The staff association made requests to the Minister to be heard on the question of the amendment of these regulations, but it was refused a hearing. It has no other means to make its objections known except through members of this Parliament, and the Opposition, having considered the representations made to it, believes that there is great merit in the arguments put forward by members of the association, speaking for something like 2,800 employees of the commission.

The general manager of the Australian Broadcasting Commission, Mr. Charles Moses, is a man with whom I have been in disagreement on quite a number of occasions, but for whose many splendid qualities I have a great admiration. I have disagreed with his administration, and I still think it is unfortunate that he does not consult sufficiently with the people with whom he must work if the organization is to function effectively. The amendments to the regulations that are the subject of my motion were presented by the general manager to representatives of the association on 2nd June of this year. The general manager did not ask them for their opinions. He simply said that the commission had decided to make alterations and that the matter was being referred to the Minister. When the association learned of this decision it felt aggrieved and appealed to the Minister - the Postmaster-General (Mr. Davidson) - on 6th July. The Minister, by letter dated 6th August, intimated that he refused to vary his decision, which was one of approval for the proposals put before him.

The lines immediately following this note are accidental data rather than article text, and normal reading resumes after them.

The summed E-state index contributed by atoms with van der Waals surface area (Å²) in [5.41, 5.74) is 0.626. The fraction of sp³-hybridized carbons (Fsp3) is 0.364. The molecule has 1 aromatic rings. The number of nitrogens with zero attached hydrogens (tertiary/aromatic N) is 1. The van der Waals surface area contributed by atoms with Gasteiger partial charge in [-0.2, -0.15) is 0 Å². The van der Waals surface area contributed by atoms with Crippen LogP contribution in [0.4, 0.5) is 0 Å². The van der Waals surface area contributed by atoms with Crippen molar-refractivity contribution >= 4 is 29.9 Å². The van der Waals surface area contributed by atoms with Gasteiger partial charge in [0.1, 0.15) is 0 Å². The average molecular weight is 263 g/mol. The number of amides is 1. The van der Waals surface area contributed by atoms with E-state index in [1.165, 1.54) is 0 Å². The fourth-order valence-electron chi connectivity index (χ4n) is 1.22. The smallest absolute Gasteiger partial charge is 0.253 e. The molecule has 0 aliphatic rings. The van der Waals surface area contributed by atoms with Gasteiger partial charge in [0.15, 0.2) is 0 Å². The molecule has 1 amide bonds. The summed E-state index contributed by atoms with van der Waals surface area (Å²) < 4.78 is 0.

The association is convinced that the Minister has failed to appreciate the reasons which motivated the Parliamentary Standing Committee on Broadcasting, under the chairmanship of Senator Amour, when it drafted the initial statutory rules covering the Australian Broadcasting Commission's staff, and particularly as they affect the structure of the organization, the lines of authority, the responsibilities and the security of permanent officers. The association does not object to amendment of the regulations designed to bring them up to date. It does not object to the alterations as they affect the structure of the organization, except insofar as the proposed organization will take away the right of this Parliament to have any say in the matter at all and will expose the members of the association, as they fear, to discriminatory action on the part of the general manager or of the commission. It is argued by members of the association that if the proposed re-organization is justified in the opinion of the Parliament, the amendments could be drafted in such a way as not to destroy the basis of vital statutory protection for the staff provided as a result of the seventh report of the Parliamentary Standing Committee, to which I have referred.